So going out of the Holy Land to gentile countries seems to be appropriate, as well, for the month of Adar. These annual tours are like a cold shower for me, I need to muster up a lot of courage to jump in, but once I’m in its so refreshing. Baruch Hashem I have been so fortunate during most of my tours, being able to sustain my midrasha with overflowing blessings. This year, however, I felt a huge spiritual blockage against planning my tour during the month of Adar, and it wasn’t only because my new book The Seven Fruits of the Land of Israel with their Mystical & Medicinal Properties wasn’t going to be published by then. Something just didn’t feel right so I went with my intuition and rescheduled for right after Pesach, April 27-May 14, and it was amazing how everything opened up for this time. Meanwhile, I felt the urge to take advantage in some way of the double month of Adar this year and that’s how I planned my South Africa travel for Feb 14-20. With Hashem’s blessing my itinerary filled up quickly, and my tour was very successful. It was so exciting to travel to a new place and meet new people.

Please read on and learn more about Judaism & astrology, the spiritual attributes of the month of Adar...

Judaism & Astrology
It is interesting to note that all the Hebrew months correspond to the astrological signs, for example the month of Tishrei corresponds to the symbol of the balanced scales of Libra, the month of Sivan when we received the two tablets of the Torah corresponds to Gemini with its symbol of twins, and the month of Elul when we work on repentance and purity corresponds to the Virgo. The Rabbis throughout the times believed in the wisdom of astrology and that Hashem appointed the stars and constellations over the earth. G-d didn’t create any creation in vain; the heavenly lights were created in order to be signs and constellations for the world on earth.

G-d said: ‘Let there be lights in the firmament of the heaven to divide the day from the night; and let them be for signs, and for seasons, and for days and years; and let them be for lights in the firmament of the heaven to give light upon the earth.’ And it was so. G-d made the two great lights: the greater light to rule the day, and the lesser light to rule the night; and the stars.[4] The fourteenth century commentator Rabbeinu Bachaya a student of the Ramban explained the importance of the wisdom of astrology thus:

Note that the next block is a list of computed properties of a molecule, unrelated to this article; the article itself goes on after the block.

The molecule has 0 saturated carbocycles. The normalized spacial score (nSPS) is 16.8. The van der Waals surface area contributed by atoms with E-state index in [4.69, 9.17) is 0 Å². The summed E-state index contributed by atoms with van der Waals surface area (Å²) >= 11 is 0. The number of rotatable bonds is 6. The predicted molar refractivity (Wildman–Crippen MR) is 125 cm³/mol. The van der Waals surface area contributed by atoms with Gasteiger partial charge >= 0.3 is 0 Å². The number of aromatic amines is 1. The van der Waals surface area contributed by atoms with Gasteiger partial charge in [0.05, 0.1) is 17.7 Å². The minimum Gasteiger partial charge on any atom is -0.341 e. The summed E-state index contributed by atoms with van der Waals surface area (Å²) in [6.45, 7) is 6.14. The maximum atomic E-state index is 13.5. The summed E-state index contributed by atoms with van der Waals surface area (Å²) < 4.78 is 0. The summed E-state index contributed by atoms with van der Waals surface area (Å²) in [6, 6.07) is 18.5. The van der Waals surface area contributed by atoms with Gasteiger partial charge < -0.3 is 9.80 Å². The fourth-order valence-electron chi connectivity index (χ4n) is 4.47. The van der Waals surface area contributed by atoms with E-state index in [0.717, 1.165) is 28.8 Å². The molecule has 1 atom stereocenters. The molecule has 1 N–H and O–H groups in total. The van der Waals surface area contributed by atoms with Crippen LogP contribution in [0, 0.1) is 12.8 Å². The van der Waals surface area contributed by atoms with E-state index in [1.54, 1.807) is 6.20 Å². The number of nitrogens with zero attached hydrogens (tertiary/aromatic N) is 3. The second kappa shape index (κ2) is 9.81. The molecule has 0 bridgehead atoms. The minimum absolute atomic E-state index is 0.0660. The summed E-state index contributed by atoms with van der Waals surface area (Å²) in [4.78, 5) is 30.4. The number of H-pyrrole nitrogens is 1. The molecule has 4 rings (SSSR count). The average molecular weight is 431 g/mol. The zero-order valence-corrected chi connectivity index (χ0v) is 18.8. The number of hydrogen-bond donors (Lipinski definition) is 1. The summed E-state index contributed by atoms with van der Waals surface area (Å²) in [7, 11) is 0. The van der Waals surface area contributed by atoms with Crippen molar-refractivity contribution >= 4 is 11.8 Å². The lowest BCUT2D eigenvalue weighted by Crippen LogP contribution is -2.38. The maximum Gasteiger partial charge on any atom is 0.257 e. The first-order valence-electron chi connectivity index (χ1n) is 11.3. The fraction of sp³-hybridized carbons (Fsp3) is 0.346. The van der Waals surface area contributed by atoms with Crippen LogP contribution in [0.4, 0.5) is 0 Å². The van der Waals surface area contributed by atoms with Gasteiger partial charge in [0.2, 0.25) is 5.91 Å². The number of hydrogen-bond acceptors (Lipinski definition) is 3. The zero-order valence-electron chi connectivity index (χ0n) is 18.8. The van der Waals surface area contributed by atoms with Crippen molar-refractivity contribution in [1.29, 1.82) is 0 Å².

Although it states, אין מזל לישראל /Ein mazal l’Yisrael – “There is no astrological sign for Israel,”[5] it refers to the general community of Israel. However regarding the individuals, there is astrological influence for each person. Behold the wisdom of astrology is a very great and glorious wisdom, and our Rabbis do not at all deny it.[6]

There are many other references to astrology in the Torah for example our Sages teach, “There is no blade of grass in the world below that does not have a spiritual life-force (mazal) above striking it and telling it to grow.”[7] Mazal means constellation, or more specifically, the spiritual influences associated with the signs of the Zodiac. The patriarch Avraham was expert in astrology and saw in his constellation that he was destined to remain childless. However, Hashem told him to leave his astrological sign.” Rashi explains “He took him outside…”[8] meaning: “Dissociate yourself from your astrological predictions.”[9] The Holy One raised him above the stars. Avraham’s ability to be above the zodiac derived from the power of the letter “heh” added to his name, corresponding to the five books of the Torah. Every Jew inherits this power when he learns Torah in order to fulfill the mitzvot. He then nullifies the power and influence of the constellations, for the Torah itself transcends the world.

The Spiritual Attributes of Adar
He made the letter kuf king over laughter, And He tied a crown to it and He combined one with another, and with them He formed Pisces in the Universe, Adar in the Year, and the spleen in the Soul male and female.[10] During Adar spring is in the air, battling the remnant of the long dark winter month of Tevet and Shevat. “Just as when Av enters we decrease in happiness, likewise when Adar enters we increase in joy.”[11] This fits in with the sense of the month: ‘laughter.’ Adar is bubbling over with laughter, as the last month of the year, and the feeling of having reached completeness causes joy. Since Nissan, the month of Pesach, is considered the first of the Jewish months,[12] Adar, being the culmination of the Jewish year, gives us the opportunity to tie all the loose, hanging ends, and turn all possibilities of frustration and depression into joy. Spinning the loose ends together into a perfect pattern of accomplishments while gaining a greater perspective of the past, causes exhilaration for the future. Perhaps this is why it states about the woman of valor: “Glory and Majesty is her clothing and she laughs to the very last day.”[13] Adar is the month of laughter as “the very last day,” the completion – bring joy and laughter, and ‘he who laughs last laughs longest.’ Laughter is also the expression of unbounded happiness, resulting from witnessing the unexpected light of the Purim miracle emerging from the spiritual darkness. Rabbi Yitzchak Ginsburg points out that it is said about Yitzchak – the archetype personification of laughter in the Torah – “the fear of Yitzchak.”[14] This phrase פחד יצחק/pachad yitzchak can also be read as: ‘fear shall laugh’ – the essence of fear shall metamorphose into laughter. The fear of Haman transforms into the exuberant laughter of the festival of Purim. Laughter, joy, happiness breaks all borders; this month is the time to take advantage of this window of opportunity and increase in joy and happiness.